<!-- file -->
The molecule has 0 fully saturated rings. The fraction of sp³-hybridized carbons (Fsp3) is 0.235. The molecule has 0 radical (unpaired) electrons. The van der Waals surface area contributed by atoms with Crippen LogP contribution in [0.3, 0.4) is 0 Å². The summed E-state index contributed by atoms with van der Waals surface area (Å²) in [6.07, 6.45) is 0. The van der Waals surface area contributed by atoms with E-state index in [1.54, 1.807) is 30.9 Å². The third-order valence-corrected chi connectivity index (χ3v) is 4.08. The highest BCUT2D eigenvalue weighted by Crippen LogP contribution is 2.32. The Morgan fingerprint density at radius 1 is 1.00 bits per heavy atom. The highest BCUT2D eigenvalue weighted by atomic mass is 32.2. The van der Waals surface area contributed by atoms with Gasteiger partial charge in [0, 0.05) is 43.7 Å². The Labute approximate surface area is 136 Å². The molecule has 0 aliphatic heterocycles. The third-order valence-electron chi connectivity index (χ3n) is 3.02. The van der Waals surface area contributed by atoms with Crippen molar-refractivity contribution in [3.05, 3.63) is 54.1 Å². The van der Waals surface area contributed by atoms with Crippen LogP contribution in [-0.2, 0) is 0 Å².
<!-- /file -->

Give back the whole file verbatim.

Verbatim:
The molecule has 0 fully saturated rings. The fraction of sp³-hybridized carbons (Fsp3) is 0.235. The molecule has 0 radical (unpaired) electrons. The van der Waals surface area contributed by atoms with Crippen LogP contribution in [0.3, 0.4) is 0 Å². The summed E-state index contributed by atoms with van der Waals surface area (Å²) in [6.07, 6.45) is 0. The van der Waals surface area contributed by atoms with E-state index in [1.54, 1.807) is 30.9 Å². The third-order valence-corrected chi connectivity index (χ3v) is 4.08. The highest BCUT2D eigenvalue weighted by Crippen LogP contribution is 2.32. The Morgan fingerprint density at radius 1 is 1.00 bits per heavy atom. The highest BCUT2D eigenvalue weighted by atomic mass is 32.2. The van der Waals surface area contributed by atoms with Gasteiger partial charge in [0, 0.05) is 43.7 Å². The Labute approximate surface area is 136 Å². The molecule has 0 aliphatic heterocycles. The third-order valence-electron chi connectivity index (χ3n) is 3.02. The van der Waals surface area contributed by atoms with Crippen molar-refractivity contribution in [3.05, 3.63) is 54.1 Å². The van der Waals surface area contributed by atoms with Crippen LogP contribution in [-0.2, 0) is 0 Å².